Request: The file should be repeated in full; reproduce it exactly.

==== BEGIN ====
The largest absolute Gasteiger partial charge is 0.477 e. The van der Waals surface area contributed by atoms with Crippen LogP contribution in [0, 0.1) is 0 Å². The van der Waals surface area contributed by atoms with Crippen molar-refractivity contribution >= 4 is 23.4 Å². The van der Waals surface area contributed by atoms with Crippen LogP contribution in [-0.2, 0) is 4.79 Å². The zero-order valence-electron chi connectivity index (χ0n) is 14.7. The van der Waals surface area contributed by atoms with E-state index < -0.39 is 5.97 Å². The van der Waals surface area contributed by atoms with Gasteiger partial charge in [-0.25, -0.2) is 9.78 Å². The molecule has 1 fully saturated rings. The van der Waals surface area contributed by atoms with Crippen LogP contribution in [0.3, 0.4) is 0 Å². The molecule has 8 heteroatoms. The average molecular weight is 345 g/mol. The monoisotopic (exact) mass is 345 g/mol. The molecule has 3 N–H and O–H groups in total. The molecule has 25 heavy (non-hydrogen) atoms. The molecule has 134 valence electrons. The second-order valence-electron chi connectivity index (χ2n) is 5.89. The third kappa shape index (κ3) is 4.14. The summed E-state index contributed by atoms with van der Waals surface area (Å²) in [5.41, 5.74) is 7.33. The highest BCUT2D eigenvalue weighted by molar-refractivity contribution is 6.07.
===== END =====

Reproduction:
The largest absolute Gasteiger partial charge is 0.477 e. The van der Waals surface area contributed by atoms with Crippen LogP contribution in [0, 0.1) is 0 Å². The van der Waals surface area contributed by atoms with Crippen molar-refractivity contribution >= 4 is 23.4 Å². The van der Waals surface area contributed by atoms with Crippen LogP contribution in [-0.2, 0) is 4.79 Å². The zero-order valence-electron chi connectivity index (χ0n) is 14.7. The van der Waals surface area contributed by atoms with E-state index < -0.39 is 5.97 Å². The van der Waals surface area contributed by atoms with Gasteiger partial charge in [-0.25, -0.2) is 9.78 Å². The molecule has 1 fully saturated rings. The van der Waals surface area contributed by atoms with Crippen LogP contribution in [0.3, 0.4) is 0 Å². The molecule has 8 heteroatoms. The average molecular weight is 345 g/mol. The monoisotopic (exact) mass is 345 g/mol. The molecule has 3 N–H and O–H groups in total. The molecule has 25 heavy (non-hydrogen) atoms. The molecule has 134 valence electrons. The second-order valence-electron chi connectivity index (χ2n) is 5.89. The third kappa shape index (κ3) is 4.14. The summed E-state index contributed by atoms with van der Waals surface area (Å²) in [5.41, 5.74) is 7.33. The highest BCUT2D eigenvalue weighted by molar-refractivity contribution is 6.07.